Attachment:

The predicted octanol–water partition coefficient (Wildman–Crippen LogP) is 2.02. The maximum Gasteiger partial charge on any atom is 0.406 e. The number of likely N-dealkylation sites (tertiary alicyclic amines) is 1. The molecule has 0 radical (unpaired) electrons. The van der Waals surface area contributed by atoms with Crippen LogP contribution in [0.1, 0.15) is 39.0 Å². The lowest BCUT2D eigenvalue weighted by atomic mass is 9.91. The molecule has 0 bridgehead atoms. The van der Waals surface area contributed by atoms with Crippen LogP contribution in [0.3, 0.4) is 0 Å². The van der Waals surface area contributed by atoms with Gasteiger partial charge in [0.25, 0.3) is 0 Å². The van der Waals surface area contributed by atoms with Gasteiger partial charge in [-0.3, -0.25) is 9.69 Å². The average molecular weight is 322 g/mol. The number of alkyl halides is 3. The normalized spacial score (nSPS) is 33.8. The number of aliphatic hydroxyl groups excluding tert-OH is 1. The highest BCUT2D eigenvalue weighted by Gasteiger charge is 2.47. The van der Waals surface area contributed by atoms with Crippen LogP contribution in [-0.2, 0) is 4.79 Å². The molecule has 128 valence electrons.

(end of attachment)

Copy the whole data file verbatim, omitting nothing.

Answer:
The predicted octanol–water partition coefficient (Wildman–Crippen LogP) is 2.02. The maximum Gasteiger partial charge on any atom is 0.406 e. The number of likely N-dealkylation sites (tertiary alicyclic amines) is 1. The molecule has 0 radical (unpaired) electrons. The van der Waals surface area contributed by atoms with Crippen LogP contribution in [0.1, 0.15) is 39.0 Å². The lowest BCUT2D eigenvalue weighted by atomic mass is 9.91. The molecule has 0 bridgehead atoms. The van der Waals surface area contributed by atoms with Crippen LogP contribution in [0.3, 0.4) is 0 Å². The van der Waals surface area contributed by atoms with Gasteiger partial charge in [0.25, 0.3) is 0 Å². The van der Waals surface area contributed by atoms with Gasteiger partial charge in [-0.3, -0.25) is 9.69 Å². The average molecular weight is 322 g/mol. The number of alkyl halides is 3. The normalized spacial score (nSPS) is 33.8. The number of aliphatic hydroxyl groups excluding tert-OH is 1. The highest BCUT2D eigenvalue weighted by Gasteiger charge is 2.47. The van der Waals surface area contributed by atoms with Crippen LogP contribution in [-0.2, 0) is 4.79 Å². The molecule has 128 valence electrons.